While BARC’s primarily focus is dogs, we find it difficult to say no to any animal in need! So when calls to help monkeys came in we went into action. Eventually establishing a monkey habitat up at the Sanctuary land that is currently home to our primate friends. We offer a huge thank you to Dick Smith Electronics along with our amazing supporters – who made this possible!

For now, we are not taking in any more of our primate friends, instead working with other organizations to facilitate their rescue and care. The current group have all healed from their injuries and formed a close knit community, therefore it is not possible to introduce any new rescues into the troop.

While we were looking into returning them to the wild, recent news would suggest that this may not be possible. We are currently looking into the possibilities of some habitat population research. But for the moment, due to overpopulation of the monkeys in Bali, reduced suitable locations for release and difficulties in obtaining a release permit – our monkey troop look like they will be remaining in their purpose built enclosure.

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Subscribing as a weekly or monthly donor will help us cover the cost associated with the care and feeding of our primate residents. In return for your generous donation you will receive quarterly updates and news on what is happening for our monkey friends at the BARC Sanctuary – Warriors Legacy.

FEED THE MONKEYS

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MEET A COUPLE OF OUR PRIMATE RESIDENTS:

LILLY LOCKS


A tiny baby monkey when she initially arrived for sale at the dreaded Denpasar Bird Market. As the months went on, she grew larger in size and learned to defend herself from the constant jeering crowd and those who would torment her.

This behavior earned her the title of “aggressive”. As such, she was placed into a tiny cage with an even shorter 15cm chain, shoved in a dark corner without any stimulation.

Quizzed about their plans for her life, the sellers answered with chilling indifference, “stay there”. BARC intervened, paying $30 Australian dollars for her release. We shudder to think of what would have happened to her had we not discovered her plight…she was in that cage, unable to stand up for five months. Imagine if we had not discovered her?

SCULLY


This poor girl had been scalped at the time of her rescue! A huge open wound exposing the skull, having been cut with a knife. Her ears had also been cut off. At first it was believed the head wound was the result of an aggressive capture. However specialists later advised she was being prepared for a meal – fresh Monkey Brain – a popular delicacy in Jakarta.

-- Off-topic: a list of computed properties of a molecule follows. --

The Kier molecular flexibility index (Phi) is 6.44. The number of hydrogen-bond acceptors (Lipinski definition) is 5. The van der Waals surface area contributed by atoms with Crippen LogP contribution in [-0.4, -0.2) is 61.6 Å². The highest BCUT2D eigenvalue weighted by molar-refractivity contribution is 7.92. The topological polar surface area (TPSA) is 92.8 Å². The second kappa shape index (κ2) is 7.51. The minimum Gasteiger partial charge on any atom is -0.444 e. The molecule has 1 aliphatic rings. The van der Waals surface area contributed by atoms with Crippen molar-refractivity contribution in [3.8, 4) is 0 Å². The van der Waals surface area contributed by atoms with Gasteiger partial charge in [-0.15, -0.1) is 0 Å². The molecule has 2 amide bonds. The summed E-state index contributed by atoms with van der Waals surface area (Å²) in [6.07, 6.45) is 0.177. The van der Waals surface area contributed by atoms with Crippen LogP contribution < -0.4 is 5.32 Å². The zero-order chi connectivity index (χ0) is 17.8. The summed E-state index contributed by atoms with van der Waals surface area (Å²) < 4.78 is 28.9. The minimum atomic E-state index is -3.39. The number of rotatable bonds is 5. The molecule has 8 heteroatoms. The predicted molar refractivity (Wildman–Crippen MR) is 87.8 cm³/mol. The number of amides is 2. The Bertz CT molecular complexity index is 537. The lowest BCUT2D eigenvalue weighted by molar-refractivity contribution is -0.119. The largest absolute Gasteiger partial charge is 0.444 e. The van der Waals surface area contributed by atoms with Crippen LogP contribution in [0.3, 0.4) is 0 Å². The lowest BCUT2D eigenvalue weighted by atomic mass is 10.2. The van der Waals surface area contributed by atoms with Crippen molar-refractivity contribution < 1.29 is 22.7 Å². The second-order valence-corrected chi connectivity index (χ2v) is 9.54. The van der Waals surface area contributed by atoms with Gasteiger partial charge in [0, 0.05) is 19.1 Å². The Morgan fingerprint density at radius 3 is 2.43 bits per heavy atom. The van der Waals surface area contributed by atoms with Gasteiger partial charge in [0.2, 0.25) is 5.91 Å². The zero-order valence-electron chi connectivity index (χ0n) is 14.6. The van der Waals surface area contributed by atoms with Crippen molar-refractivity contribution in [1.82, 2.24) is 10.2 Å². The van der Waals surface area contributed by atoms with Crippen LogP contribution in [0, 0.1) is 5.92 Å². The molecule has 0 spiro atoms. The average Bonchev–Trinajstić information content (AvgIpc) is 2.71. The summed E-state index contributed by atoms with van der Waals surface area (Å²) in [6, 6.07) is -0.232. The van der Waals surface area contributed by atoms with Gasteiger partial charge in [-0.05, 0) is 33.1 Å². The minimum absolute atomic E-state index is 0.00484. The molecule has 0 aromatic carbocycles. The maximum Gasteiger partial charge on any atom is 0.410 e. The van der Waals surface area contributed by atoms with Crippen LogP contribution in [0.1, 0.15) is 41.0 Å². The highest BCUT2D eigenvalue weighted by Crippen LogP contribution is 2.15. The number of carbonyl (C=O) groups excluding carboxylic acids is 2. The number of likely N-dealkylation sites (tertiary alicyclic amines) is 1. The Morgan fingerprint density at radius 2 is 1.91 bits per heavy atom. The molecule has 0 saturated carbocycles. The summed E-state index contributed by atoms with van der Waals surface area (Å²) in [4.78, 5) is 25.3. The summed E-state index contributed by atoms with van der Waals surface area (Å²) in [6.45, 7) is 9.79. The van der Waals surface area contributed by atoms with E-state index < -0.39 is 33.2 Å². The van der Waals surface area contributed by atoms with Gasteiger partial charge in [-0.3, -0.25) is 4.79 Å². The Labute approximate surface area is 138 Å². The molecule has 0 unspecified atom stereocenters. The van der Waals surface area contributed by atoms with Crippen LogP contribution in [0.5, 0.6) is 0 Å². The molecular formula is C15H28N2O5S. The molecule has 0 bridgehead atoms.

Understandably, she came to BARC with severe trauma, but after much rehabilitation and care she is enjoying some freedom and joy with the other monkeys in the rehab center. She is distinguishable from the others because of the huge head scar and missing ears.

ROCKY


Rocky lived a very tough life before coming to BARC. Stolen from mother in the jungle as a baby she was given as a gift to a person with no experience handling or rearing monkeys. As such, she spent the first 15 years of her life in solitude with nothing but the concrete floor beneath her.

Her first experience of climbing trees and swinging from branches was at the BARC Sanctuary – and as you can imagine this was a joyous day for her!

As Rocky is domesticated, we cannot release her into the wild for her own safety – so this girl will remain at the Sanctuary for the rest of her life. Not a bad place to be swinging from the trees!

BUBBLES

Watch a short video of Bubbles during her recovery from tetanus


Bubbles is a long tailed macaque, one of the monkeys that are native to Bali.

Some tourists stumbled across her living in a small cage in the rubbish dump behind a Hindu temple. They felt not to just leave her there, so went in search of help, but unfortunately no one would! Luckily they found BARC.

The next day we went in search of bubbles story and why she was now living in the rubbish dump. It turned out that 18 months before, she had appeared there as an adult monkey. She was so friendly, she was jumping all over people while they were trying to do their ceremonies at the temple. The priest from the temple said that the people were upset and to get her out of their way they stuck her in a cage.

The problem was that the cage was very small and had no shelter from the elements. In order to feed herself, Bubbles would pull plastic bags from the rubbish dump into her cage and sort through to find edible scraps. This is no way for a monkey to live!

As if she had not been through enough by this stage, she then suffered from tetanus. Tetanus, as we discovered has a 99% death rate, but amazingly enough after 2 weeks of 24hr care by Linda, the advice of Australian vets and Indonesian doctors (not to mention a whole heap of prayers and faith) – she survived!

Now Bubbles is with the other monkeys up at the Sanctuary. Unfortunately Bubbles will never be able to be released into the wild. She is just too domesticated.

She is super smart, mischievous and quite jealous of the things she considers ‘hers’ – people included!! Her favourite past time – given the opportunity – is fostering young kittens and puppies… she even taught one puppy to eat bananas!

FEED THE MONKEYS

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